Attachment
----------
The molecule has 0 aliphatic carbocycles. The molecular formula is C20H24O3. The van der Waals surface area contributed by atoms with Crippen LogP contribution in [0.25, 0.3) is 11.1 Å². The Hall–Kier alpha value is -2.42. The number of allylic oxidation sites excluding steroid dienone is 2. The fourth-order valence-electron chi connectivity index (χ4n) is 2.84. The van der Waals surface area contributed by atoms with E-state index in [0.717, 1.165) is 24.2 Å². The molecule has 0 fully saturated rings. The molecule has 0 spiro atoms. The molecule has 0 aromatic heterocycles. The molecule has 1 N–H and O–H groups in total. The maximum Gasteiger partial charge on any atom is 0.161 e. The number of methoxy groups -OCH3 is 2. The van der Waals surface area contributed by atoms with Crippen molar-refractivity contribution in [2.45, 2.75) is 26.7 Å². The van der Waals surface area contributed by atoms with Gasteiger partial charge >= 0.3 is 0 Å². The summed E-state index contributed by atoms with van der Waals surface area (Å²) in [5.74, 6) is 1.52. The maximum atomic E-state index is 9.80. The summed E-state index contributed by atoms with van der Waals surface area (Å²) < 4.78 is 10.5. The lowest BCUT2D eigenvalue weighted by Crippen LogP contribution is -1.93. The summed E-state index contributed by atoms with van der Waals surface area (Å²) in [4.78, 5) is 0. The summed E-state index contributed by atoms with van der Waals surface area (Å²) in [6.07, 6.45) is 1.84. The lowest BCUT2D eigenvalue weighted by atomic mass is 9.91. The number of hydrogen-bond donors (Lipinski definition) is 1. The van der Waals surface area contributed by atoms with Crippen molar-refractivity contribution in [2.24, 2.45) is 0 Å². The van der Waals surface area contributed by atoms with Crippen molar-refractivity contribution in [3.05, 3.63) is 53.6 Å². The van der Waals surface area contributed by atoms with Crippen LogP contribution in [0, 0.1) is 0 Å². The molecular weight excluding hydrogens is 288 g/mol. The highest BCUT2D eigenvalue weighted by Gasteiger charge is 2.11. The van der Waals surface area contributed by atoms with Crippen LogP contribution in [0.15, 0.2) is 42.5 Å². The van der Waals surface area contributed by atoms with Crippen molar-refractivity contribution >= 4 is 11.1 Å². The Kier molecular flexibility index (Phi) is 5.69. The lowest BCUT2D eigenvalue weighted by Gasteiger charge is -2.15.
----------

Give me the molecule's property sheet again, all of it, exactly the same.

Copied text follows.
The molecule has 0 aliphatic carbocycles. The molecular formula is C20H24O3. The van der Waals surface area contributed by atoms with Crippen LogP contribution in [0.25, 0.3) is 11.1 Å². The Hall–Kier alpha value is -2.42. The number of allylic oxidation sites excluding steroid dienone is 2. The fourth-order valence-electron chi connectivity index (χ4n) is 2.84. The van der Waals surface area contributed by atoms with E-state index in [0.717, 1.165) is 24.2 Å². The molecule has 0 fully saturated rings. The molecule has 0 spiro atoms. The molecule has 0 aromatic heterocycles. The molecule has 1 N–H and O–H groups in total. The maximum Gasteiger partial charge on any atom is 0.161 e. The number of methoxy groups -OCH3 is 2. The van der Waals surface area contributed by atoms with Crippen molar-refractivity contribution in [2.45, 2.75) is 26.7 Å². The van der Waals surface area contributed by atoms with Gasteiger partial charge >= 0.3 is 0 Å². The summed E-state index contributed by atoms with van der Waals surface area (Å²) in [5.74, 6) is 1.52. The maximum atomic E-state index is 9.80. The summed E-state index contributed by atoms with van der Waals surface area (Å²) < 4.78 is 10.5. The lowest BCUT2D eigenvalue weighted by Crippen LogP contribution is -1.93. The summed E-state index contributed by atoms with van der Waals surface area (Å²) in [4.78, 5) is 0. The summed E-state index contributed by atoms with van der Waals surface area (Å²) in [6.07, 6.45) is 1.84. The lowest BCUT2D eigenvalue weighted by atomic mass is 9.91. The number of hydrogen-bond donors (Lipinski definition) is 1. The van der Waals surface area contributed by atoms with Crippen molar-refractivity contribution in [2.24, 2.45) is 0 Å². The van der Waals surface area contributed by atoms with Crippen molar-refractivity contribution in [3.05, 3.63) is 53.6 Å². The van der Waals surface area contributed by atoms with Crippen LogP contribution in [0, 0.1) is 0 Å². The molecular weight excluding hydrogens is 288 g/mol. The highest BCUT2D eigenvalue weighted by Gasteiger charge is 2.11. The van der Waals surface area contributed by atoms with Crippen LogP contribution in [0.15, 0.2) is 42.5 Å². The van der Waals surface area contributed by atoms with Crippen molar-refractivity contribution >= 4 is 11.1 Å². The Kier molecular flexibility index (Phi) is 5.69. The lowest BCUT2D eigenvalue weighted by Gasteiger charge is -2.15.